I have attached a link reviewing trailer wiring. Please double check your truck-side 7-pin connector. Also verify that the white wire on the truck side and the white wire on the trailer side are clean and filed to bare metal for their connections. A poor grounding can cause all kinds of problems. I would also check for any inline fuses from the trailer 7-pin to the jack. If these are correct, then you will need to trace the power wire from the jack to the power source watching for breaks or crimps along the way. It could be possible that your jack is defective. Let's try hitching your trailer to another truck and see if it works. This will also tell you if the problem is on the truck side or trailer side.

Robert C.


I need a 5 K top handle for an A frame tailor that is the shortest between the mounting plate and the top of the jack so my tail gate will not hit it. About 8".

Les D.


First, since you want the most room possible for tailgate clearance, why wouldn't you use a side cranking handle? Do you not have room? Considering the drawings on the page you posted your question on, what is the least "retracted height” you can work with? Or, we could give you a very short jack that would always require wood blocks beneath it. I have included a link that has all of our jacks for an A-frame trailer, that has a topwind, can handle 5K pounds, and bolt into the existing place on the A-frame. Out of those, the etrailer # TJA-5000-B has the least height from the mounting bracket to the top of crank.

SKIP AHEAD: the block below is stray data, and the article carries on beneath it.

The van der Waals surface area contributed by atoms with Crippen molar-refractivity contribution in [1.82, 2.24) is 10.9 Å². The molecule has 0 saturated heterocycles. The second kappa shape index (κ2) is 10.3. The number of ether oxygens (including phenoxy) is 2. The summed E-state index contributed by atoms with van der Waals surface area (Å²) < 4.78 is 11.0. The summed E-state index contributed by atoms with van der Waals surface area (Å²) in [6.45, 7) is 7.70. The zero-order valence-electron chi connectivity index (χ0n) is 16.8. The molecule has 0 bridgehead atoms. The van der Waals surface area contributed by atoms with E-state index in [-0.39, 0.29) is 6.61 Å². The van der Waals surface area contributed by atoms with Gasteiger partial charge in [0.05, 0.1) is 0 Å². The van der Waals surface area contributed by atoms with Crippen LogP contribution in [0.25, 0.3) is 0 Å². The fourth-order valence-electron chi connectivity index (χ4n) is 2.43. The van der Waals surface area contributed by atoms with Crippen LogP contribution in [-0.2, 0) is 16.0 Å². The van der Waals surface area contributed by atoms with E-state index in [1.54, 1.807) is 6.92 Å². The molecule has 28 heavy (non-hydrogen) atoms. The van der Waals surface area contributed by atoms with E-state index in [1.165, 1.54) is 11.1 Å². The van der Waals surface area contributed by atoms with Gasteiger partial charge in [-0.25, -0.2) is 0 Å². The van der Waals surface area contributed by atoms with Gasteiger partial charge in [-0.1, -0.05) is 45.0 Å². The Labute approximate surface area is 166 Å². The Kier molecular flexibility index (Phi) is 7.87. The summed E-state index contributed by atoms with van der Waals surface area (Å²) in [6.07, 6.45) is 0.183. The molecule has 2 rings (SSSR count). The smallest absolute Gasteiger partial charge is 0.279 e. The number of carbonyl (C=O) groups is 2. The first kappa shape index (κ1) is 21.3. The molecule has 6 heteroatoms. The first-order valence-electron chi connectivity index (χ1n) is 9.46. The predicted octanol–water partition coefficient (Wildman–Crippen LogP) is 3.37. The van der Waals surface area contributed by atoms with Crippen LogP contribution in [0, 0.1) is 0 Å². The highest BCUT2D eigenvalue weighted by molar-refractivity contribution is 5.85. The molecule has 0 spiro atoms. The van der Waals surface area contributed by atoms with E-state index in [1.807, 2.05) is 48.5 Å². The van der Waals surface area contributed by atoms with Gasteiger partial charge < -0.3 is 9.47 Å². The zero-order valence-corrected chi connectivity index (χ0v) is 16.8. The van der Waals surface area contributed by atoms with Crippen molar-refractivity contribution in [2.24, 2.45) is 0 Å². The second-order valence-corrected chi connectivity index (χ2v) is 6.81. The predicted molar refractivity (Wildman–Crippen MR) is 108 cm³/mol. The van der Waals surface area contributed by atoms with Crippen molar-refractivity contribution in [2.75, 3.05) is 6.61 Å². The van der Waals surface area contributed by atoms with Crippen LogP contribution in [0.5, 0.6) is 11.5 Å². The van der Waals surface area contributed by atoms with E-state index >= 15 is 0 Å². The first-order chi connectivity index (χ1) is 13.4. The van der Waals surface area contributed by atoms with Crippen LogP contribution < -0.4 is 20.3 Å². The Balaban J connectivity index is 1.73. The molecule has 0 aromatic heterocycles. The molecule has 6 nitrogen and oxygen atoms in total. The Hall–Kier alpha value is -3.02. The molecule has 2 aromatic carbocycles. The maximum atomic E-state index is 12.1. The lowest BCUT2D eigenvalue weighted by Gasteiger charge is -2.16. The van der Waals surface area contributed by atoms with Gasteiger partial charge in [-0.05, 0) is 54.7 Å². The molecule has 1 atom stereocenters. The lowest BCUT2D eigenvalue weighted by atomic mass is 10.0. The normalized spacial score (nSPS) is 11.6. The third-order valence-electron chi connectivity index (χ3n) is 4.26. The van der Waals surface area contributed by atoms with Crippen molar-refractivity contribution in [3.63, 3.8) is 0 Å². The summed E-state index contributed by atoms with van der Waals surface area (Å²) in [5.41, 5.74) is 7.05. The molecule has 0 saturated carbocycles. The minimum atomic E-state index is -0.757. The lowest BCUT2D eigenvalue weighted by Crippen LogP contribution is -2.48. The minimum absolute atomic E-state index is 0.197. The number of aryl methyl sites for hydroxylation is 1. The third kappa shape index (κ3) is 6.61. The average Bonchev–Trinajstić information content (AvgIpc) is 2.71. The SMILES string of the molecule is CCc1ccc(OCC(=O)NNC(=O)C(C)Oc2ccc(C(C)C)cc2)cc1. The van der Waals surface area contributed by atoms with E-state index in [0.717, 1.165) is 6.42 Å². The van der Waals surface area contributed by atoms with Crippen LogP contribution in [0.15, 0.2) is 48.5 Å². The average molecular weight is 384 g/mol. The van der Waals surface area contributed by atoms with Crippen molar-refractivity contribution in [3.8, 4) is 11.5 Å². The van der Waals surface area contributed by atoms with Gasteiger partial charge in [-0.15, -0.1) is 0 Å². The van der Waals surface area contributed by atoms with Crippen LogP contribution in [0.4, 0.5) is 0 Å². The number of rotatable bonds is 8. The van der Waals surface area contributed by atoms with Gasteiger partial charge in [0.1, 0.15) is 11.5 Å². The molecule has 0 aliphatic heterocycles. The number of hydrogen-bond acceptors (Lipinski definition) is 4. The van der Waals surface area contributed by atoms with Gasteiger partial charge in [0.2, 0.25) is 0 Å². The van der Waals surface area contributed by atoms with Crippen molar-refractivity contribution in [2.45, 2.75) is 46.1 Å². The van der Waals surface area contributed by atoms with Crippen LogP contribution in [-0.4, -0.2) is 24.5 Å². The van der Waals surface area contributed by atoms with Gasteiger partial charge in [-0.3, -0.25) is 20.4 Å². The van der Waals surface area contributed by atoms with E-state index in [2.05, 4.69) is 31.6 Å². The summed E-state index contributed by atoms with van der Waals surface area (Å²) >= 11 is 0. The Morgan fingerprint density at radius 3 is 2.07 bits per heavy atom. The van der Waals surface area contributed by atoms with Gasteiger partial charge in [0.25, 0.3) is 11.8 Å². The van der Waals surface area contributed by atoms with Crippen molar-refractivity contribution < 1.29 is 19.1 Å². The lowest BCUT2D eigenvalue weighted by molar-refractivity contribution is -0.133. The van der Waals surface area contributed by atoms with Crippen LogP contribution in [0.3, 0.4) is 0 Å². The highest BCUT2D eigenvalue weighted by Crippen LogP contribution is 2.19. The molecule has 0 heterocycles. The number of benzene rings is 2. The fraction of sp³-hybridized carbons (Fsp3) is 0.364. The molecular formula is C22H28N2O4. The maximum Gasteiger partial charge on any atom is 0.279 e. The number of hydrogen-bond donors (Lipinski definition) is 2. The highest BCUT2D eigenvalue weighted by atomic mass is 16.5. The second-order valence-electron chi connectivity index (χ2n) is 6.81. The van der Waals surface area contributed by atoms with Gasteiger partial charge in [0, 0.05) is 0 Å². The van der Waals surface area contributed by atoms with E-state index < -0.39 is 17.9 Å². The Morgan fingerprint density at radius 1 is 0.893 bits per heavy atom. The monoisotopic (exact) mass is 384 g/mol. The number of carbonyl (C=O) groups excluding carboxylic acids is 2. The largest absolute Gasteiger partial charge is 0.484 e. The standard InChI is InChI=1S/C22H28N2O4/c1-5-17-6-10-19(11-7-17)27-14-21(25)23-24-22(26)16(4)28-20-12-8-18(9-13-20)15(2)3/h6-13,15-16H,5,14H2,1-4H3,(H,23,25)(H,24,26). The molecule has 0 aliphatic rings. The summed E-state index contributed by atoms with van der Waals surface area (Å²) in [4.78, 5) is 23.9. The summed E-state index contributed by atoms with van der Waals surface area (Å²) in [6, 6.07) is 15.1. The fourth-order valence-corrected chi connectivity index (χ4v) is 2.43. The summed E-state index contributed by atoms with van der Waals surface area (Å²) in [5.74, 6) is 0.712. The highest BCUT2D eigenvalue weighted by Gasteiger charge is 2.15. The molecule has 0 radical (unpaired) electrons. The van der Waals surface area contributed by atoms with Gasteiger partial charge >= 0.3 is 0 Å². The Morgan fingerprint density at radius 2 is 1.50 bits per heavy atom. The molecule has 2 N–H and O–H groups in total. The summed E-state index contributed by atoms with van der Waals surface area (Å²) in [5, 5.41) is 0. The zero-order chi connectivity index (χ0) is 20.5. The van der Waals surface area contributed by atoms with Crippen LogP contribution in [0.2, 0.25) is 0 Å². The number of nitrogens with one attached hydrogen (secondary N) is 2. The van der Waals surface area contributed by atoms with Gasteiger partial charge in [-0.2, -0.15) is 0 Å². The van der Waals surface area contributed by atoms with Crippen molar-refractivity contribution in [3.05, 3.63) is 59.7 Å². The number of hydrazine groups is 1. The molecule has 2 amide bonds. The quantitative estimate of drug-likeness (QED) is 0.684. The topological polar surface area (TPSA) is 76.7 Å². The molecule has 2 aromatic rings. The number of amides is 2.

Storm B.


My tube jack is welded on my trailer and has rusted or fused in some way so I can't raise or lower my trailer. Can I take apart the tube jack or is there some way to remove the old one in order to replace it

Etrailer Expert

Victoria B.


Each jack is different, some can be disassembled for cleaning and maintenance, but many cannot. Does your jack swivel so that it can be rotated for better ground clearance when not in use? If so, then there should be a pin or snap ring that can be removed in order to take the jack off the trailer. If it is stationary and the outer tube of the jack is welded directly to the trailer, then I believe it will take some time with a grinder to remove the jack.



I have a Haul-master 2 wheel jack. I think I over shot, my trailer isn’t heavy enough to turn the wheels when empty. CanI convert it to a single wheel?

Etrailer Expert

Jon G.


If you have a removable caster wheel set then you might be able to replace it with something like part # BDCP555 but I would also check to make sure that your current caster freely spins and it doesn't need any kind of lubricant.